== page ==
The Importance of Acceptable Specimens in Intent-to-Use Trademark Applications

Enforceable trademark rights are conferred on a trademark once it is being used as a source indicator in commerce in connection with goods and/or services. These rights can stem from common law usage, which is use in commerce without a federal registration, as well as from a federal registration.

If an applicant for a federal registration has a good faith intention to use a mark, filing an Intent-to-Use (“ITU”) application is an option that can secure several benefits before the applicant has begun using the mark in commerce. First, the ITU applicant will secure a filing date; any subsequent trademark applications filed with the USPTO for the same or confusingly similar trademark will have the ITU applicant’s mark cited against them. Second, filing an ITU application constitutes constructive use of the applied-for trademark provided the application proceeds to registration. This means that upon registration, the filing confers nationwide priority over others based on the filing date of the ITU application, except:

(1) parties who used the mark before the applicant’s filing date;

(2) parties who filed in the USPTO before the applicant; or

(3) parties who are entitled to an earlier priority filing date based on the filing of certain foreign applications.

The timeline for an ITU application generally follows these steps:

  1. Filing
  2. Prosecution
  3. Publication
  4. Notice of Allowance
  5. Statement of Use
  6. Registration

In order for an ITU application to advance to registration, an applicant must demonstrate to the USPTO that the applicant is using in the mark in commerce.

There are two procedures available to show use: (1) an Amendment to Allege Use (“AAU”), which can be filed after the ITU application is filed but before the mark is approved for publication; and (2) a Statement of use, which must be filed if no AAU is filed, within six months of the notice of allowance. The applicant will have six months after the application is allowed to file a Statement of Use; there are five six-month extensions of time to file the Statement of Use after the initial six-month period, meaning that an ITU application is a useful tool when use of a mark is likely to occur within about three years of the ITU application filing.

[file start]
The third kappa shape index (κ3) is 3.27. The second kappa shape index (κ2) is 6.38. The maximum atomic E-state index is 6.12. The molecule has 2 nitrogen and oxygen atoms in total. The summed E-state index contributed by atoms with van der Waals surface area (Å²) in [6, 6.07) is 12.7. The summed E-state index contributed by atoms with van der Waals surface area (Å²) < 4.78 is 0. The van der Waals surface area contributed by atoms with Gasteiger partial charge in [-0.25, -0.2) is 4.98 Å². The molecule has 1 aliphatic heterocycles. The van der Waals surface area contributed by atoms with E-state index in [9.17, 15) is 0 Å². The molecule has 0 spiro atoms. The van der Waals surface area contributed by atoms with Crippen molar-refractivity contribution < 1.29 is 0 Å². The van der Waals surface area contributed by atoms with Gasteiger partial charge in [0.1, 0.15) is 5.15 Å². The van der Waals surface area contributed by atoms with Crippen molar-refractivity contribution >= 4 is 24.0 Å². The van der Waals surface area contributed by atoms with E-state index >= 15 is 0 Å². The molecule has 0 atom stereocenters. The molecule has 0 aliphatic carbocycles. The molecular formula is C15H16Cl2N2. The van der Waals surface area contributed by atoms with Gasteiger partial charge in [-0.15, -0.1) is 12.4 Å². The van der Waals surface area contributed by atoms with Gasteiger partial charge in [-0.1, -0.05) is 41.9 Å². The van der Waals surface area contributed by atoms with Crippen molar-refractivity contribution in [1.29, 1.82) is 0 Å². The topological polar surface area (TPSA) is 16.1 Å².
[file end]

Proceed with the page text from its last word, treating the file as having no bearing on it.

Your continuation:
As part of both the AAU and Statement of Use, a specimen showing the mark being used in commerce must be filed. A photograph of tags or packaging bearing a trademark as used in commerce are examples of specimens for goods; a website screenshot showing the mark being used to advertise services being rendered in commerce is an example of a specimen for services.

But what happens if the USPTO refuses the specimen submitted? A specimen will be refused if it does not meet all requirements for showing use of the mark in commerce on or in connection with the goods, or in the sale or advertising of the services.

If the refused specimen was submitted with an AAU, the applicant may submit an acceptable substitute specimen that was in use before the filing of the AAU, or withdraw the AAU before the mark is approved for publication. In the case of the latter, the application will be amended back to an ITU basis and the applicant can submit a Statement of Use with an acceptable specimen once the application is allowed.

Once a Statement of Use has been filed, it cannot be withdrawn. In other words, the applicant cannot amend the application back to an ITU basis. If the applicant’s specimen submitted with the Statement of Use is refused by the USPTO, the applicant must file an acceptable substitute specimen that was in use before the deadline for filing the statement of use, or appeal the refusal.

As an example, Applicant X receives a Notice of Allowance on its ITU application for trademark “ABC” on January 1. Applicant X now has six months to file a Statement of Use (or file for an extension); the deadline will be July 1. Applicant X files a Statement of Use on July 1 and does not file for an extension. If the specimen is refused, Applicant X will need to submit a substitute specimen that was in use before the July 1 deadline, or file an appeal. This means that if Applicant X makes changes to its website for example on July 6 in order to address the reasons for the specimen refusal, a substitute specimen cannot be submitted based on those changes because the substitute specimen was not in use before the July 1 deadline.

If a Statement of Use has been filed but the applicant does not have an acceptable specimen or substitute specimen that meets the timing requirements, the applicant will need to file a new application and will lose the priority date for the refused ITU application. Ensuring that a specimen meets the requirements for showing use of the applied-for mark in commerce is important to avoiding the situation in which an ITU application cannot advance to registration because an applicant does not have an acceptable specimen.